Implications Of Castration & Tail Docking Of Lambs
Department for Environment, Food And Rural Affairs (UK)
Report on the welfare implications of castration and tail docking for lambs
The Farm Animal Welfare Council (FAWC) today launched its "Report on the implications of castration and tail docking for the welfare of lambs".
The report considers the implications of castration and tail docking for the welfare of lambs and reiterates FAWC's earlier view that castration and tail docking of lambs are mutilations which should not be undertaken without strong justification.
Professor Wathes, Chairman of FAWC, said "FAWC believes that scientifically based advice can now be given that will minimise the suffering arising from castration and tail docking."
He continued "If castration is warranted, some methods cause more suffering than others and pain relief should be given once practical methods of delivering local anaesthetics and analgesics have been developed."
The Report notes that the pain and distress caused by tail docking is less severe than that following castration but that it is a painful mutilation. One of the Report's recommendations is that farmers should agree a decision to dock lambs' tails with their veterinary surgeon following an appraisal of the disease risks.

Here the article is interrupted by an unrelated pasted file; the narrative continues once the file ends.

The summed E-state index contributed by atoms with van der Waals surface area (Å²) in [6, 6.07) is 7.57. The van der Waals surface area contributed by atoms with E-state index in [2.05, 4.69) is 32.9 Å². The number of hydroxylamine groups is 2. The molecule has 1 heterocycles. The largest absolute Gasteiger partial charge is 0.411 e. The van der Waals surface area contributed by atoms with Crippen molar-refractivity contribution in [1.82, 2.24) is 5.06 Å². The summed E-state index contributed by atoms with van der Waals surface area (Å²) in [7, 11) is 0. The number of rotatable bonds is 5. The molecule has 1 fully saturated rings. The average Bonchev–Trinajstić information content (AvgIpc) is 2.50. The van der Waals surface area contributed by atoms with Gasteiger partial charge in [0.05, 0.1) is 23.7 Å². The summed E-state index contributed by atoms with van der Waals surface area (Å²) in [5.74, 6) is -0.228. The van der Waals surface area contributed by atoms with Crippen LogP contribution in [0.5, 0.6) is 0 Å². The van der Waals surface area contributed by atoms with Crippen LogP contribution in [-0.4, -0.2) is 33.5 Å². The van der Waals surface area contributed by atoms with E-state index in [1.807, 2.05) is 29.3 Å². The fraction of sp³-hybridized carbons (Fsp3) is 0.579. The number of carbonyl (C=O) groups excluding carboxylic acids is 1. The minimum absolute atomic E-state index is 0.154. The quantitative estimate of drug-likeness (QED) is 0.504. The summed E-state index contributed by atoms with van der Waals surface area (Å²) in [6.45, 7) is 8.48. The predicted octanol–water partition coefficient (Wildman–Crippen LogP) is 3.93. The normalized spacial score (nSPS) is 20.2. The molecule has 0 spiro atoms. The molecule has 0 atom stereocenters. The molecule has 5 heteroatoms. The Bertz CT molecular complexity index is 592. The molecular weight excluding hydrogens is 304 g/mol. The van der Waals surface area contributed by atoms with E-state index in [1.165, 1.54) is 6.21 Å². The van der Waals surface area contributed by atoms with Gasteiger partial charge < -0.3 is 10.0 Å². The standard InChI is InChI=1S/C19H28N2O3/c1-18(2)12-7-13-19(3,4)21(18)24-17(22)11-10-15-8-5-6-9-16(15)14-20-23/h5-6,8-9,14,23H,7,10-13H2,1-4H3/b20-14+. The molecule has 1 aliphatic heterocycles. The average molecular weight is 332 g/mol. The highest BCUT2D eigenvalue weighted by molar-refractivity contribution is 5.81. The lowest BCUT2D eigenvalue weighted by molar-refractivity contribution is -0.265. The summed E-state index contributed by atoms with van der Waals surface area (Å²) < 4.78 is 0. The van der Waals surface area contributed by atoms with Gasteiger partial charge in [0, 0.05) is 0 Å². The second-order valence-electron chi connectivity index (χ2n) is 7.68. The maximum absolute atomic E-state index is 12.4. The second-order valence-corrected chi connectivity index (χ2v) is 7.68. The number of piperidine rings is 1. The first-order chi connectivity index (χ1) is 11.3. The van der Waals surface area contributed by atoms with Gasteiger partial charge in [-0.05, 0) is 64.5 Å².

The report recommends
that sheep farmers, the meat industry, operators of farm
assurance schemes, and retailers should implement the
Welfare Code, which requires careful consideration of the
need for castration and tail docking, and should introduce
measures to avoid these mutilations.
In addition, the Report recommends that retailers and others in the food supply chain should not require castration of lambs and should reward farmers for adoption of a welfare-oriented policy on castration and tail docking.
1. Lamb castration and tail docking have been used for many years and each year, in Britain, several million lambs are castrated and many more tail-docked. Lambs are castrated mainly for management purposes, whereas tail docking is done to help minimise the risk of flystrike which is a debilitating condition for sheep.
2. The Farm Animal Welfare Council (FAWC) is an independent advisory body established by Government in 1979 to keep under review the welfare of farm animals on agricultural land, at market, in transit and at place of slaughter; and to advise Ministers in the Department for Environment, Food and Rural Affairs and the devolved administrations in Scotland and Wales, of any legislative or other changes that may be necessary.
3. Professor Christopher Wathes is Chair of Animal Welfare at the Royal Veterinary College, University of London.
4. All FAWC members serve in a personal capacity and do not represent any organisation with which they may be associated.
5. Copies of FAWC publications are available from the FAWC Secretariat at the address below and on the FAWC website. Approaches for interviews should also be routed through the Secretariat.
FAWC Secretariat Area 5A,
c/o Nobel House
17, Smith Square